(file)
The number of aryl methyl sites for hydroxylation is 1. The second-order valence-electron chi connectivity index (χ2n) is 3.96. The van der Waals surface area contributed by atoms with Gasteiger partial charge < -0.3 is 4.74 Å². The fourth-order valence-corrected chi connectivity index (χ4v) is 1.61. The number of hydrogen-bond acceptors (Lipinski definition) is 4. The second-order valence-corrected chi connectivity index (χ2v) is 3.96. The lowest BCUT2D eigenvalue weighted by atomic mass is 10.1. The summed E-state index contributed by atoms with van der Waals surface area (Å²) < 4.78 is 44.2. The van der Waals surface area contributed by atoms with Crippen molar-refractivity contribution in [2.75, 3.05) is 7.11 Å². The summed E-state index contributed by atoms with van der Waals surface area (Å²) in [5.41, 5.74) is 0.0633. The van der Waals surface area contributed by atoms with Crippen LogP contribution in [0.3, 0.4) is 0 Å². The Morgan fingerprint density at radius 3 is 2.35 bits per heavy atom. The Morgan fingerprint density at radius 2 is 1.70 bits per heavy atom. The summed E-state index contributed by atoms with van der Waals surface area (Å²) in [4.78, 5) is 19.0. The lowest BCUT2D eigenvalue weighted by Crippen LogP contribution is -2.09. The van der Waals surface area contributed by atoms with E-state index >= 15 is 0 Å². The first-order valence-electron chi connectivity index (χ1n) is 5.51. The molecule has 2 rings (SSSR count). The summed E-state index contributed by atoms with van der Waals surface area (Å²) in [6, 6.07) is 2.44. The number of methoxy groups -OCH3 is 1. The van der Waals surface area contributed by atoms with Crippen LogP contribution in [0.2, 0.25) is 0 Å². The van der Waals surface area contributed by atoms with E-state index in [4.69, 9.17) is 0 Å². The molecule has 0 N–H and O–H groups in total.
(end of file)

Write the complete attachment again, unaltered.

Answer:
The number of aryl methyl sites for hydroxylation is 1. The second-order valence-electron chi connectivity index (χ2n) is 3.96. The van der Waals surface area contributed by atoms with Gasteiger partial charge < -0.3 is 4.74 Å². The fourth-order valence-corrected chi connectivity index (χ4v) is 1.61. The number of hydrogen-bond acceptors (Lipinski definition) is 4. The second-order valence-corrected chi connectivity index (χ2v) is 3.96. The lowest BCUT2D eigenvalue weighted by atomic mass is 10.1. The summed E-state index contributed by atoms with van der Waals surface area (Å²) < 4.78 is 44.2. The van der Waals surface area contributed by atoms with Crippen molar-refractivity contribution in [2.75, 3.05) is 7.11 Å². The summed E-state index contributed by atoms with van der Waals surface area (Å²) in [5.41, 5.74) is 0.0633. The van der Waals surface area contributed by atoms with Crippen LogP contribution in [0.3, 0.4) is 0 Å². The Morgan fingerprint density at radius 3 is 2.35 bits per heavy atom. The Morgan fingerprint density at radius 2 is 1.70 bits per heavy atom. The summed E-state index contributed by atoms with van der Waals surface area (Å²) in [4.78, 5) is 19.0. The lowest BCUT2D eigenvalue weighted by Crippen LogP contribution is -2.09. The van der Waals surface area contributed by atoms with E-state index >= 15 is 0 Å². The first-order valence-electron chi connectivity index (χ1n) is 5.51. The molecule has 2 rings (SSSR count). The summed E-state index contributed by atoms with van der Waals surface area (Å²) in [6, 6.07) is 2.44. The number of methoxy groups -OCH3 is 1. The van der Waals surface area contributed by atoms with Crippen LogP contribution in [0.2, 0.25) is 0 Å². The van der Waals surface area contributed by atoms with E-state index in [4.69, 9.17) is 0 Å². The molecule has 0 N–H and O–H groups in total.